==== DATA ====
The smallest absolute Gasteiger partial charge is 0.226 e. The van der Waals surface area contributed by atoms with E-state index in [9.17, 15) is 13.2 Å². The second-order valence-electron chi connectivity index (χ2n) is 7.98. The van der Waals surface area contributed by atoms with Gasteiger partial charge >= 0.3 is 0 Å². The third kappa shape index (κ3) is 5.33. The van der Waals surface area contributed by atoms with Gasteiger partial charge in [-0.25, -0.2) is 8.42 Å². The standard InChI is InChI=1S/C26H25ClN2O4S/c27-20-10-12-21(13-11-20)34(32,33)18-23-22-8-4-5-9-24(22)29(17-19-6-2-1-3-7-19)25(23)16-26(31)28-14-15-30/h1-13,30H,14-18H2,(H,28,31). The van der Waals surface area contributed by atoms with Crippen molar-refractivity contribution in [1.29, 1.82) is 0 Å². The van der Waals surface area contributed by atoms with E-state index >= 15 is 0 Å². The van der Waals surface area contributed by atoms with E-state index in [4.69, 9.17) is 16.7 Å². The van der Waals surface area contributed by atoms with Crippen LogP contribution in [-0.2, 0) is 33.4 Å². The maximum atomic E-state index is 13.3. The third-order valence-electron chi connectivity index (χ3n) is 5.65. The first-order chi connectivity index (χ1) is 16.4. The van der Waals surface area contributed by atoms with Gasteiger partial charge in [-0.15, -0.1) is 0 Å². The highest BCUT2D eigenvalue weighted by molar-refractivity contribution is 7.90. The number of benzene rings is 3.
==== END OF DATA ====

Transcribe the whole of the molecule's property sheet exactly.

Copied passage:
The smallest absolute Gasteiger partial charge is 0.226 e. The van der Waals surface area contributed by atoms with E-state index in [9.17, 15) is 13.2 Å². The second-order valence-electron chi connectivity index (χ2n) is 7.98. The van der Waals surface area contributed by atoms with Gasteiger partial charge >= 0.3 is 0 Å². The third kappa shape index (κ3) is 5.33. The van der Waals surface area contributed by atoms with Gasteiger partial charge in [-0.25, -0.2) is 8.42 Å². The standard InChI is InChI=1S/C26H25ClN2O4S/c27-20-10-12-21(13-11-20)34(32,33)18-23-22-8-4-5-9-24(22)29(17-19-6-2-1-3-7-19)25(23)16-26(31)28-14-15-30/h1-13,30H,14-18H2,(H,28,31). The van der Waals surface area contributed by atoms with Crippen molar-refractivity contribution in [1.29, 1.82) is 0 Å². The van der Waals surface area contributed by atoms with E-state index >= 15 is 0 Å². The van der Waals surface area contributed by atoms with E-state index in [4.69, 9.17) is 16.7 Å². The van der Waals surface area contributed by atoms with Crippen LogP contribution in [-0.2, 0) is 33.4 Å². The maximum atomic E-state index is 13.3. The third-order valence-electron chi connectivity index (χ3n) is 5.65. The first-order chi connectivity index (χ1) is 16.4. The van der Waals surface area contributed by atoms with Gasteiger partial charge in [-0.15, -0.1) is 0 Å². The highest BCUT2D eigenvalue weighted by molar-refractivity contribution is 7.90. The number of benzene rings is 3.